By: Ginger Hughes

“There is a time for everything and a season for every activity under the heavens: a time to be born and a time to die, a time to plant and a time to uproot…a time to weep and a time to laugh, a time to mourn and a time to dance…a time to embrace and a time to refrain from embracing.”

These words, found in the third chapter of the book of Ecclesiastes, remind us of the seasonal nature of life.  Things change.  They grow, fall away, die, and are reborn.

We’re are indeed living in a very different and difficult season right now—a season we could never have imagined.  A season where schools and churches are closed.  A season of no ball games, no dance practice, and no vacations.  A season of job loss, financial strain, and emotional stress.  A season of sickness and for some, even death.

This season is challenging for our medical workers who are working diligently to help our communities.  It’s challenging for parents who are trying to work from home while homeschooling our children.  It’s hard for the elderly as they have to be so careful as they go out for groceries or other basic necessities.  It’s difficult for all of us as we try to adjust to the myriad of changes we’ve experienced in such a short time.

However, it’s important to remember that while most everything in our life can change in a moment’s notice leaving us defeated, anxious, or afraid, there is one constant—God.

God is the same yesterday, today, and tomorrow.  He is unchangeable, unmovable, and unshakeable.  While all we are accustomed to seems to be shaken right now, God remains. And if we know God through His Son Jesus, then we remain with Him.

This season is bringing with it trials like most of us have never witnessed.  Yet, God remains on the throne.

This season is bringing challenges that most of us were not prepared to handle.  Yet, God remains faithful.

This season is bringing tears of frustrations and sadness as we’ve lost the ability to see family and friends.  Yet, God remains present.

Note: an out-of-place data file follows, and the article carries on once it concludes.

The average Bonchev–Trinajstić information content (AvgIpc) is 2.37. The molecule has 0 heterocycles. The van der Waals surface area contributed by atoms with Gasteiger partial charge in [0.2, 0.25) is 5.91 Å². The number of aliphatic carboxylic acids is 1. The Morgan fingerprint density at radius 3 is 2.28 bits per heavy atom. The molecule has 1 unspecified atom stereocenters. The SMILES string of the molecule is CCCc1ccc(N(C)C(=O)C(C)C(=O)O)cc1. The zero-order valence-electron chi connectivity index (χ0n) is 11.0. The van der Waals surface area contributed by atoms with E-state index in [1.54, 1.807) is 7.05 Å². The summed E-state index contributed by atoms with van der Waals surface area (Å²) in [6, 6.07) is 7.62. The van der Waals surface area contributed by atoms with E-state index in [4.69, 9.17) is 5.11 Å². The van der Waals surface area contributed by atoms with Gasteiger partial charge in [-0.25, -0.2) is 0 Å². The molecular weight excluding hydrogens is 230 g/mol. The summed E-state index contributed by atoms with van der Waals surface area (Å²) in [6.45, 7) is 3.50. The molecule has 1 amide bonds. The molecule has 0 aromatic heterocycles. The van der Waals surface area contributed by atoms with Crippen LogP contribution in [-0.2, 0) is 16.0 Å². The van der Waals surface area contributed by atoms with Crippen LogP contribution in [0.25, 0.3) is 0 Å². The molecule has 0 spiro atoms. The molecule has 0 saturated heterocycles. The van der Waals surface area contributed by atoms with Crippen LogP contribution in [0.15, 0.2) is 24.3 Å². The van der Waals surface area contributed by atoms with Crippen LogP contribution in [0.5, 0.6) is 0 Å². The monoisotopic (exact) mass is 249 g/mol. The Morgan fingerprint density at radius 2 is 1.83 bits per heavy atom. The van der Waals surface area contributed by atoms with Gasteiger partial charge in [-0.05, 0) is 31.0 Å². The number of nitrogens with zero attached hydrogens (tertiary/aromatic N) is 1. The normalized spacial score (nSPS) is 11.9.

And the only guarantee about seasons is this—they will change.  So though things are difficult now, we have hope in tomorrow because we know and love a God of hope.

Just this week, as the kids and I played outside, my little boy began excitedly calling my name over and over.  He was standing by a seemingly dead tree there in the front yard, all bark and branches.  “Mama, Mama look!” he said again and again.  I came closer straining to see why he was so thrilled.  “Look Mama!” he said again, as I came close enough to see what his little finger was pointing out.  It was a bud.  A small bud.  And there was more than one—there were several of them, just waiting to break forth.

And I firmly believe that after this season of uncertainty, suffering, and loss, there will also be new life just waiting to break forth.  After all, we must not forget that Easter is near.


In closing, I’d like to say thank you to Nurturing Faith, and specifically to Johnny Pierce, for this season in which he’s allowed my words to be a part of the Nurturing Faith online community as well as their printed publication.  I’m grateful for the opportunity afforded to me to share my thoughts and faith with each of you, the Nurturing Faith readers.  Though this will be my final piece for Nurturing Faith, I trust that the new season will bring new life to all of us, as we walk by faith and not by sight into tomorrow. May God bless and keep all of you, Ginger Hughes

-Ginger Hughes is the wife of a pastor, a mother of two and an accountant. She is a Georgia native currently living in the foothills of North Carolina. Her passion for writing is fueled by the desire to offer encouragement, grace and a deeper understanding that we are all God’s children. Her blogging for Nurturing Faith is sponsored by a gift from First Baptist Church of Gainesville, Ga. Additional writings may be found at

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